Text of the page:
Rise in pupils and teachers using online lessons through virtual school

A Government-backed virtual school has seen a rise in pupils using online lessons this term as the Omicron variant threatens disruption to education.

Oak National Academy, which provides free learning resources and online lessons, said its weekly user figure last week was 340,000 – the highest level since schools returned from closures in March 2021.

The weekly user figure was only 166,000 for the week starting on December 13, the academy said.

The virtual school, which began in April 2020, expects the numbers to grow as schools try to keep children learning despite Covid-related absences.

Pupils have been using Oak National Academy for remote learning while off ill or self-isolating, the virtual school said, but schools have also used the online resources to cover lessons due to teacher absences.

A headteachers’ union has called the rise in demand for online lessons “ominous”, adding that the situation could “become worse”.

A poll by school leaders’ union NAHT, carried out last week, found 36% of school leaders had more than 10% of their total staff absent on the first day of term due to Covid-19.

Around four percent of school leaders had to send some classes or groups home, according to the survey.

A separate poll by NASUWT teaching union suggests that nearly one in four teachers say staff absences due to Covid-19 are having a major impact on their schools.

The Department for Education (DfE) is due to release its pupil and staff attendance figures for the start of term on Tuesday.

Geoff Barton, general secretary of the Association of School and College Leaders (ASCL), said: “It is ominous if we are already seeing an increase in the number of teachers and pupils using online lessons because it suggests that there are a lot of children having to remain at home and learn remotely at a very early stage in the term.

“While we will have to wait to see the Government statistics on Tuesday to understand the scale of this, it does suggest that many children are absent with Covid-19 and that schools are then having to provide them with remote learning.

“This is extremely demanding at a time when many schools are also likely to be facing high levels of staff absence because of Covid-19, and unfortunately the situation may well become worse before it becomes better because of the very high levels of infection in the general population.”

Paul Whiteman, general secretary of the NAHT, said: “With staff absences of more than 10% for many schools, according to NAHT’s own data from the start of term, schools are doing a brilliant job to keep things going – but it is very far from business as usual.

“The rise in the use of Oak online lessons reflects that, with some schools turning to pre-prepared lessons that cover staff can easily deliver, in a format that students at home can also access.”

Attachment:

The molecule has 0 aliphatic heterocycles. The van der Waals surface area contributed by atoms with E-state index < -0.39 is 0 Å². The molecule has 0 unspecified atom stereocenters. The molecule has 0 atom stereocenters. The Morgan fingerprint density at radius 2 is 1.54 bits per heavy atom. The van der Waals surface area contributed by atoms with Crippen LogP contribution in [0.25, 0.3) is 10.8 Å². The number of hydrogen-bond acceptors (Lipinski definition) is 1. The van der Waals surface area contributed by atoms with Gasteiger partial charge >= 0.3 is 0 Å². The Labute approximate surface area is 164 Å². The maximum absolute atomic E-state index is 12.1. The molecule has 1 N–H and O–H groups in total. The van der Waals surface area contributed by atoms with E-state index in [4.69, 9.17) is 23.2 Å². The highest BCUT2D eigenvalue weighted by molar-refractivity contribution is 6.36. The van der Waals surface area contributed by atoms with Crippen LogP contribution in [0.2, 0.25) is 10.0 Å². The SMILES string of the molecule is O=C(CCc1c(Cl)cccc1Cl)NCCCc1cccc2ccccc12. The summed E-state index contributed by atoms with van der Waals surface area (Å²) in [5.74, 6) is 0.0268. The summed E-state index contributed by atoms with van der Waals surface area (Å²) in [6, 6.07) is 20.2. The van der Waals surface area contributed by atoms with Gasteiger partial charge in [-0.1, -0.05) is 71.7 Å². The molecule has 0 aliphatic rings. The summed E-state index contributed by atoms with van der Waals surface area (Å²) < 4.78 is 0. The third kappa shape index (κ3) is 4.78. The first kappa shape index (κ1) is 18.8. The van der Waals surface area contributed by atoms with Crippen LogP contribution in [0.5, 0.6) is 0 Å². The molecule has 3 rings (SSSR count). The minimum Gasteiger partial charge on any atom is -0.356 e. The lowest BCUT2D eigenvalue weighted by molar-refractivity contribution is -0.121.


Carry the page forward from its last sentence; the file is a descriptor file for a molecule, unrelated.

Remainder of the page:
He told BBC’s Sunday Morning show staff absence levels were around 8.5% last week but “will increase, no doubt, because now schools are back we’re going to see an increase in infection rates”.

Mr Zahawi said he was making contingency plans for rising rates of staff being off, saying some schools have had up to 40% of staff absent.

Last month, he called on former teachers to return to the classroom to tackle staff shortages.

Teach First said more than 100 of their alumni – who trained to become teachers through their programme but now work outside the profession – have expressed an interest in a temporary return to the classroom.

But the total number of former teachers who have returned to teaching this month following the Government’s campaign remains unclear.

Oak National Academy data suggests the highest increase in engagement since last term is in Leicester and Luton, as well as in Lancashire and Cheshire.

In London, where the Omicron variant first hit, the number of users has plateaued.

Matt Hood, principal of Oak National Academy, said: “The best place for a child to learn is in school with their teachers and classmates, and schools are doing all in their power to ensure they can attend safely.

“The sharp increase in users of our online classroom shows learning moves smoothly online when pupils cannot be in class or their teachers are off.

“Pupils and parents are now used to this approach, and teachers are becoming highly skilled in the different methods of online learning.”

A DfE spokesperson said: “Schools across the country reopened last week and staff are working tirelessly to ensure classrooms are safe for face-to-face learning, and despite the challenges in the first week of term, millions of pupils have returned to be with their friends and teachers.

“To help keep pupils in classrooms, we are helping schools conduct mass testing, bringing in supply staff and increasing ventilation support with CO2 monitors and air purifiers.

“We have invested over £520 million to support remote education during the pandemic, and are providing 1.85 million devices to schools, colleges and LAs to support disadvantaged children and young people who need to learn remotely.”

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